Archive for October, 2015

What kind of church do we want Cornerstone to be? Do we want to be a “Christian ghetto church” that withdraws from the community, concerned only about the people we have and those who happen to find us? Are there not ways that we intentionally can share Christ with others? Perhaps we can open our homes to unbelievers and lead conversations to aspects of the gospel, something the Lord would use to soften hearts and draw unbelievers unto himself.

Are there ways that we can inform others of some of our beliefs? There really are Christians looking for “a Cornerstone,” but they don’t really know that we exist. Oh, they may know there is a church called “Cornerstone,” but they don’t realize that we hold to Reformed doctrine. How can we better get that word out?

Unfortunately, many who are satisfied with today’s typical Baptist church culture assume that’s what we are. When they visit, they discover otherwise and don’t return. Others are looking for a Reformed fellowship and assume that we are basically the same as any other Baptist church, so they don’t even look into Cornerstone to learn what we’re about. How can we better inform the community? Don’t assume they know. Most do not.

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Thinking about prayer, Alistair Begg has shared some useful observations about prayer that we should find helpful:

“If our prayer is meager, it is because we regard it as supplemental and not fundamental.

“We can do more than pray after we have prayed but not until we have prayed.

“We do not pray for the work. Prayer is the work and preaching is gathering up the results.

“God does not delay to hear our prayers because he has no mind to give; but that by enlarging our desires, he may give us the more largely” (William Philip, Why We Pray, 16).

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Dr. Ray Ortlund, pastor of Immanual Church in Nashville, Tennessee, addresses a fundamental issue confronting American churches, and this is certainly true of many, many Baptist churches: ““The need of our times is the re-Christianization of our churches, according to the gospel alone, in both doctrine and culture, by Christ himself. Nothing less than the beauty of Christ will suffice today, though what a renewed church will look like may, at present, lie beyond our imaginations” (The Gospel: How the Church Portrays the Beauty of Christ, 18-19).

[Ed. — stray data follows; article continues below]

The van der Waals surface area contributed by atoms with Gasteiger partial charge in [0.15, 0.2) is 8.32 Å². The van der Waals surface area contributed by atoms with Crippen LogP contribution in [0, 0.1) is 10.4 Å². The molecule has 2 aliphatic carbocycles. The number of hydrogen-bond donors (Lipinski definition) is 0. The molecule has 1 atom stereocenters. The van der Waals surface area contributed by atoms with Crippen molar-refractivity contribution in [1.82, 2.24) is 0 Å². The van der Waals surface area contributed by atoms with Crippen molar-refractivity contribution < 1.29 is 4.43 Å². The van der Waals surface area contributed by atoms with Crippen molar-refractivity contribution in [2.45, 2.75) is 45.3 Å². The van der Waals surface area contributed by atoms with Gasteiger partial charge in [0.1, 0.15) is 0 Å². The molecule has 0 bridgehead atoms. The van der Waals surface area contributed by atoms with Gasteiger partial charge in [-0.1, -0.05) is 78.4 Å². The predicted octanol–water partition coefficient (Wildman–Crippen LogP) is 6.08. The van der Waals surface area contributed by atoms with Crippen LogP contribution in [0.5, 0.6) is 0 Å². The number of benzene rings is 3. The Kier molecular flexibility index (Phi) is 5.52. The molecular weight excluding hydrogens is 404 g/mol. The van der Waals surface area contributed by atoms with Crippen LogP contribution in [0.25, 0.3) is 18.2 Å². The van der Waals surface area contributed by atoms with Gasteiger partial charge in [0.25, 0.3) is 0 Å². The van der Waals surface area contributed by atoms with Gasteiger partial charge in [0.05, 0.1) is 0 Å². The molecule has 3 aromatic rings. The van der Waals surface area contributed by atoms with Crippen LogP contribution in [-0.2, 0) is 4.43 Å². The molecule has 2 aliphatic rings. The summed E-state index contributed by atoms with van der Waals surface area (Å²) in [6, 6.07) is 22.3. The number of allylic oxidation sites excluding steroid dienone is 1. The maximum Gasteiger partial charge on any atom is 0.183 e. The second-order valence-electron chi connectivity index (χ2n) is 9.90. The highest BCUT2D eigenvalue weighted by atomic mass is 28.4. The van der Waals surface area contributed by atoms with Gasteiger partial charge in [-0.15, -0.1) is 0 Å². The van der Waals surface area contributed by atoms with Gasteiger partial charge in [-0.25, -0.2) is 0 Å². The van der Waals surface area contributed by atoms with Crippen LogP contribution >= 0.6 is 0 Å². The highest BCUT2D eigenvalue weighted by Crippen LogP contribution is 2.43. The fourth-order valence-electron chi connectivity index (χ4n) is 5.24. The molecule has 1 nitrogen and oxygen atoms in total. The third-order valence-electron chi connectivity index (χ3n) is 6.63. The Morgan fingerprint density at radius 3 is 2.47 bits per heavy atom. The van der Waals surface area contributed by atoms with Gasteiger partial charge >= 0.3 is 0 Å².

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Dr. Donald Grey Barnhouse [1895-1960], longtime pastor of Tenth Presbyterian Church in Philadelphia, commented on the sad case of Cain: “He started with human reason as opposed to divine revelation; he continued in human willfulness instead of divine will; he opposed human pride to divine humility; he sank to human hatred instead of rising to divine love; he presented human excuses instead of seeking divine grace; he went into wandering instead of seeking to return; he ended in human loneliness instead of in divine fellowship. To be alone without God is the worst thing that earth can hold, to go thus into eternity is, indeed, the second death” (Genesis, 38-39).

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Jesus says some things about discipleship that are shocking to twenty-first-century ears and rarely repeated in pulpits. For instance, Jesus said, “I came to cast fire on the earth, and would that it were already kindled! I have a baptism to be baptized with, and how great is my distress until it is accomplished! Do you think that I have come to give peace on earth? No, I tell you, but rather division. For from now on in one house there will be five divided, three against two and two against three. They will be divided, father against son and son against father, mother against daughter and daughter against mother, mother-in-law against her daughter-in-law and daughter-in-law against mother-in-law” (Luke 12:49–53). We must not think casually about following Jesus.


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